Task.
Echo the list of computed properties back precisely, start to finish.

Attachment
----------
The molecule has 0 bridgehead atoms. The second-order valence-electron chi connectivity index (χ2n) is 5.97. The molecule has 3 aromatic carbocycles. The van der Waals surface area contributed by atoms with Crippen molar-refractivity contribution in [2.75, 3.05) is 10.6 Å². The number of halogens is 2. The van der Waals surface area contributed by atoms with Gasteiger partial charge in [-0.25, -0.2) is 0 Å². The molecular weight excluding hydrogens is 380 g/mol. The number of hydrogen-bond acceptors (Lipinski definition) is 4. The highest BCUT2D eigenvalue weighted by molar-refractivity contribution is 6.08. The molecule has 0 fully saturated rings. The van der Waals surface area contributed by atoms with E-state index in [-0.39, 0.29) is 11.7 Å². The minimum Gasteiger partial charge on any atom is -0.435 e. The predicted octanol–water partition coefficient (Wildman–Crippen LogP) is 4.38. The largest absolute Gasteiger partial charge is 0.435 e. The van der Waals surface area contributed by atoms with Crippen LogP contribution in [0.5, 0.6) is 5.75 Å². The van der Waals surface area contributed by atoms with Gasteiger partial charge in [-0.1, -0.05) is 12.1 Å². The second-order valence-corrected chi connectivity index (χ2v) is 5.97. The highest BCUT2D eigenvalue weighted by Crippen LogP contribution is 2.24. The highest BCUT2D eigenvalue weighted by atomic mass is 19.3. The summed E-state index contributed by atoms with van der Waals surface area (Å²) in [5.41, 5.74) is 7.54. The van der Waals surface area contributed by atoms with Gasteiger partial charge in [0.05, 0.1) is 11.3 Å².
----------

The molecule has 0 bridgehead atoms. The second-order valence-electron chi connectivity index (χ2n) is 5.97. The molecule has 3 aromatic carbocycles. The van der Waals surface area contributed by atoms with Crippen molar-refractivity contribution in [2.75, 3.05) is 10.6 Å². The number of halogens is 2. The van der Waals surface area contributed by atoms with Gasteiger partial charge in [-0.25, -0.2) is 0 Å². The molecular weight excluding hydrogens is 380 g/mol. The number of hydrogen-bond acceptors (Lipinski definition) is 4. The highest BCUT2D eigenvalue weighted by molar-refractivity contribution is 6.08. The molecule has 0 fully saturated rings. The van der Waals surface area contributed by atoms with E-state index in [-0.39, 0.29) is 11.7 Å². The minimum Gasteiger partial charge on any atom is -0.435 e. The predicted octanol–water partition coefficient (Wildman–Crippen LogP) is 4.38. The largest absolute Gasteiger partial charge is 0.435 e. The van der Waals surface area contributed by atoms with Crippen LogP contribution in [0.5, 0.6) is 5.75 Å². The van der Waals surface area contributed by atoms with Gasteiger partial charge in [-0.1, -0.05) is 12.1 Å². The second-order valence-corrected chi connectivity index (χ2v) is 5.97. The highest BCUT2D eigenvalue weighted by Crippen LogP contribution is 2.24. The highest BCUT2D eigenvalue weighted by atomic mass is 19.3. The summed E-state index contributed by atoms with van der Waals surface area (Å²) in [5.41, 5.74) is 7.54. The van der Waals surface area contributed by atoms with Gasteiger partial charge in [0.05, 0.1) is 11.3 Å².